It is hard to make good software. For a project to be successful, every team member must bring quality with the work they do. Quality is an elusive attribute, gotten through some combination of knowledge, discipline, tooling and planning.
It feels as though the ease of developing quality software has been going up. Powerful tools and methodologies like git, unit-testing, agile and others have significantly increased the productivity and quality of the work done by developers. By providing powerful revision control tied with short testing cycles, it is much easier to develop software which meets the requirements and is robust even with changing requirements.
There is an enourmous gap, however, in current software development practices, and that is an almost complete failure to adhere to and develop tools for actually following best practices – by which I mean the process of requirements gathering, developing detailed design specifications, risk analysis and test design.
I blame this, primarily, on the almost complete lack of tools for developers to use to meet these needs. Most developers depend on writing their thoughts down on a wiki, including them in code documentation or other such unreliable and untrackable means. Sure, there is some expensive proprietary software that might help, but non of it seems to be designed for those who hack at code in their day to day. In other words, none of it seems to be designed for the people who are actually developing software.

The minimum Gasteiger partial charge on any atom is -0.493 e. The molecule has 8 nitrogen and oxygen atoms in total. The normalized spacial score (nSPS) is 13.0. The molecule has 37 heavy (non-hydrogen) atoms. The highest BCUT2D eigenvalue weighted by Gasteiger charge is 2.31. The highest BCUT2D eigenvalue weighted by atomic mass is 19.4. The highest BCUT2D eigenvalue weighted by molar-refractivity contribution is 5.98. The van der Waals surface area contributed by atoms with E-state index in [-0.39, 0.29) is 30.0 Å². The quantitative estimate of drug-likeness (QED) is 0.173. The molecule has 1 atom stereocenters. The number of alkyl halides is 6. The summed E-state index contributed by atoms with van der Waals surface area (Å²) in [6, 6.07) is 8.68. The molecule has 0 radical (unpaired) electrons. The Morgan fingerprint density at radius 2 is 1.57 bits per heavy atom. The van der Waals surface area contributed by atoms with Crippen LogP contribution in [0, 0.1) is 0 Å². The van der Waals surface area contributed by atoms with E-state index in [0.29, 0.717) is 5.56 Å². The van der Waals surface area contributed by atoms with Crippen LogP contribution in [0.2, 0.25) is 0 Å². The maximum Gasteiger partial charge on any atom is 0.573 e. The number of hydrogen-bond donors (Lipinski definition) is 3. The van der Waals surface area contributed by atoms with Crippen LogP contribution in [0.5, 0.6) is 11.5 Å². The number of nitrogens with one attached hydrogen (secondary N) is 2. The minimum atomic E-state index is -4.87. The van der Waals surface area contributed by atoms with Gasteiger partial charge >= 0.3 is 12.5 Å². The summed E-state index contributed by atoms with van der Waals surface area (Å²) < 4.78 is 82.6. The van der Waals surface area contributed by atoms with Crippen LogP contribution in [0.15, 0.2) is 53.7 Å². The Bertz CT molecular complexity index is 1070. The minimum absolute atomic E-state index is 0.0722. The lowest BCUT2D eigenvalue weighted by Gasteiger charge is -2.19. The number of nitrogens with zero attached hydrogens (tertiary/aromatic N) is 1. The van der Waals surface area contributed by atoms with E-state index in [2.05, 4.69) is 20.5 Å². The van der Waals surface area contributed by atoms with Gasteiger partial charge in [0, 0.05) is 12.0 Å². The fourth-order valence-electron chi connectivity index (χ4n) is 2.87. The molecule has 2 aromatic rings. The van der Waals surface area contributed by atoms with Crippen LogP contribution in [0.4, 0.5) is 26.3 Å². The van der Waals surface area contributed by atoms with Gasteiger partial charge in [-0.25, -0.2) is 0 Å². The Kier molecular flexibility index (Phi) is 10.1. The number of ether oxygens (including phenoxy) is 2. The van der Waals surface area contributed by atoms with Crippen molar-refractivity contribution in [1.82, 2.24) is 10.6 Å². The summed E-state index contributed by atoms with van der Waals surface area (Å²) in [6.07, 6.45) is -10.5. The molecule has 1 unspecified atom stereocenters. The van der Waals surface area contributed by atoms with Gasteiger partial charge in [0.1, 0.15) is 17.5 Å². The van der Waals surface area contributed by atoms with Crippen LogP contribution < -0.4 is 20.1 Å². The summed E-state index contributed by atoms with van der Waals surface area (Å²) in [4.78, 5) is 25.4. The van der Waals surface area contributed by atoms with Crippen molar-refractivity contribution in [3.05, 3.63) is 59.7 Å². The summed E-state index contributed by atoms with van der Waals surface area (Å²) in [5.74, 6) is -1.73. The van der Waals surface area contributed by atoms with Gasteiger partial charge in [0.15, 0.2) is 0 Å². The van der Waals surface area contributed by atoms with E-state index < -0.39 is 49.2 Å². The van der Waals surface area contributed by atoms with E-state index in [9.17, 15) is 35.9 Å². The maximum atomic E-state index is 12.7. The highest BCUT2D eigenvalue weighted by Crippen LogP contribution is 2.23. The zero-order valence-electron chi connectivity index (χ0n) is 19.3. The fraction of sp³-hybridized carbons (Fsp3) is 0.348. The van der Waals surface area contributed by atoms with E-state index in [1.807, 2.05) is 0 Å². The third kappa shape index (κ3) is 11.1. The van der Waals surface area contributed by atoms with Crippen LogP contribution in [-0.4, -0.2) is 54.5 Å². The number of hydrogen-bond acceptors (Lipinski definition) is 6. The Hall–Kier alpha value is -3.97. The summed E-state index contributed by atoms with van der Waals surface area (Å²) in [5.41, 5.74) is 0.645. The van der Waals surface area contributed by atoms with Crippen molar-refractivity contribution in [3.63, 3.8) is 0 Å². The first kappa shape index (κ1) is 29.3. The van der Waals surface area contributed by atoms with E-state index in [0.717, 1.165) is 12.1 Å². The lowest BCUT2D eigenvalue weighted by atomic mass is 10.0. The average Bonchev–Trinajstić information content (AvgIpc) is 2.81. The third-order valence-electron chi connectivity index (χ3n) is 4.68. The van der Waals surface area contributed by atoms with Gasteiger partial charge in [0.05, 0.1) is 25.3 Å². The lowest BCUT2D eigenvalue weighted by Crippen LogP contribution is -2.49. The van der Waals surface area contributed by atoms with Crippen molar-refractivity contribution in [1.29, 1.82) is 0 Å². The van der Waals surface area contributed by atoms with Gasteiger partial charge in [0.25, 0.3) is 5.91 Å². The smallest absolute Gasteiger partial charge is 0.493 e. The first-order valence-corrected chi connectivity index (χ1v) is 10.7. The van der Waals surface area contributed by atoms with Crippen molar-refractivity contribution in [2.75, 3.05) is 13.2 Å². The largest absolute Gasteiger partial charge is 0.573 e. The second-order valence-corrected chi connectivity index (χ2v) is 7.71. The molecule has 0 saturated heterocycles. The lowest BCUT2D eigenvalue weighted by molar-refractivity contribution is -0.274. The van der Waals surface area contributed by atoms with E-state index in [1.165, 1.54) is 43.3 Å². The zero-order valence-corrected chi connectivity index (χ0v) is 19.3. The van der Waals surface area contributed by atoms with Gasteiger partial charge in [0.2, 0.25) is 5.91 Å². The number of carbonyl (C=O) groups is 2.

In the same way that writing tests can help you write better code, writing and tracking your requirements, specifications and test-designs can help you be a better software developer. But in order to become better at following best practicies, you need to apply them and see their value in every project you work on – from the smallest personal project to the largest project involving a team or community of people.
That is why I have decided to create rsk, an open source requirements tracking tool made for developers. The hope is that by creating a simple and highly scalable tool which uses commands and formats developers are already familiar with, developers will be able to easily follow design best-practices as often as they follow unit testing best-practices – and they will get at least as much value from doing so.
Although I am fairly new to software development and even newer to quality, it is my intent to create a wiki which both explains how to use this tool as well as educating the average software developer about the usefullness of requirements gathering and detailed design. My hope is that all projects (especially open source) can be well designed and that progress, new features and completeness can be easily tracked by anyone using a command line tool that is easy to become familiar with.
Note: rsk is still in pre-alpha, and is not considered usable. This blog post is about why I am writing rsk.